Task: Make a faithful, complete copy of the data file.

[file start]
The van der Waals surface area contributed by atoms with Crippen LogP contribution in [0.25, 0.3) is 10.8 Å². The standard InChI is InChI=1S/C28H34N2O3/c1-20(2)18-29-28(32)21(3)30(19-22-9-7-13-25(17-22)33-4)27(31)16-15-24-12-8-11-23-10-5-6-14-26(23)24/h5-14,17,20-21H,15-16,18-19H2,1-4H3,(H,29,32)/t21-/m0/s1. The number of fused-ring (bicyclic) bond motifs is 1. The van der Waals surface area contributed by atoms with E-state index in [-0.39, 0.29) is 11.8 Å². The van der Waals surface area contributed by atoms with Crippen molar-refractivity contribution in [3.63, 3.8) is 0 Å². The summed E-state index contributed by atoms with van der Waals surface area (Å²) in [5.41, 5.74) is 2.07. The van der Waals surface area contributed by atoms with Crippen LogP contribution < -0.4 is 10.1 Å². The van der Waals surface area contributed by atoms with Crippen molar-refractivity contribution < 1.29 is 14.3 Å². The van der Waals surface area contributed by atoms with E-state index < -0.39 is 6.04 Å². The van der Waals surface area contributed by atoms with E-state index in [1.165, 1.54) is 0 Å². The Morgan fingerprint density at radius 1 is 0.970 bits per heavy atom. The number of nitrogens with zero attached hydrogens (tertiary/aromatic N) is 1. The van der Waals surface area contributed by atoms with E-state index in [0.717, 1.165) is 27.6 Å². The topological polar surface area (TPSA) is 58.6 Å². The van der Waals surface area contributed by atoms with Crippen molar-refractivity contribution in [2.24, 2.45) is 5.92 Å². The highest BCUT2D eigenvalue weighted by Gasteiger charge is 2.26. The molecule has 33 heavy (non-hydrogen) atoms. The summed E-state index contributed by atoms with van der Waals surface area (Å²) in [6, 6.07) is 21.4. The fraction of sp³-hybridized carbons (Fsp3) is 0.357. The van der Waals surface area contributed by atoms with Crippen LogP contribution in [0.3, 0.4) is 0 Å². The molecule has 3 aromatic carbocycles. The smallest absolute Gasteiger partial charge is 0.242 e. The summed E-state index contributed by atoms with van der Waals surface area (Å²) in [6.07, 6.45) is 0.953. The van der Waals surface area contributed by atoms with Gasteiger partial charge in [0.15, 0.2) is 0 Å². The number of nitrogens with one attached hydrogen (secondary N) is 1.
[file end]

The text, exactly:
The van der Waals surface area contributed by atoms with Crippen LogP contribution in [0.25, 0.3) is 10.8 Å². The standard InChI is InChI=1S/C28H34N2O3/c1-20(2)18-29-28(32)21(3)30(19-22-9-7-13-25(17-22)33-4)27(31)16-15-24-12-8-11-23-10-5-6-14-26(23)24/h5-14,17,20-21H,15-16,18-19H2,1-4H3,(H,29,32)/t21-/m0/s1. The number of fused-ring (bicyclic) bond motifs is 1. The van der Waals surface area contributed by atoms with E-state index in [-0.39, 0.29) is 11.8 Å². The van der Waals surface area contributed by atoms with Crippen molar-refractivity contribution in [3.63, 3.8) is 0 Å². The summed E-state index contributed by atoms with van der Waals surface area (Å²) in [5.41, 5.74) is 2.07. The van der Waals surface area contributed by atoms with Crippen LogP contribution < -0.4 is 10.1 Å². The van der Waals surface area contributed by atoms with Crippen molar-refractivity contribution < 1.29 is 14.3 Å². The van der Waals surface area contributed by atoms with E-state index < -0.39 is 6.04 Å². The van der Waals surface area contributed by atoms with E-state index in [1.165, 1.54) is 0 Å². The Morgan fingerprint density at radius 1 is 0.970 bits per heavy atom. The number of nitrogens with zero attached hydrogens (tertiary/aromatic N) is 1. The van der Waals surface area contributed by atoms with E-state index in [0.717, 1.165) is 27.6 Å². The topological polar surface area (TPSA) is 58.6 Å². The van der Waals surface area contributed by atoms with Crippen molar-refractivity contribution in [2.24, 2.45) is 5.92 Å². The highest BCUT2D eigenvalue weighted by Gasteiger charge is 2.26. The molecule has 33 heavy (non-hydrogen) atoms. The summed E-state index contributed by atoms with van der Waals surface area (Å²) in [6, 6.07) is 21.4. The fraction of sp³-hybridized carbons (Fsp3) is 0.357. The van der Waals surface area contributed by atoms with Crippen LogP contribution in [0.3, 0.4) is 0 Å². The molecule has 3 aromatic carbocycles. The smallest absolute Gasteiger partial charge is 0.242 e. The summed E-state index contributed by atoms with van der Waals surface area (Å²) in [6.07, 6.45) is 0.953. The van der Waals surface area contributed by atoms with Gasteiger partial charge in [0.15, 0.2) is 0 Å². The number of nitrogens with one attached hydrogen (secondary N) is 1.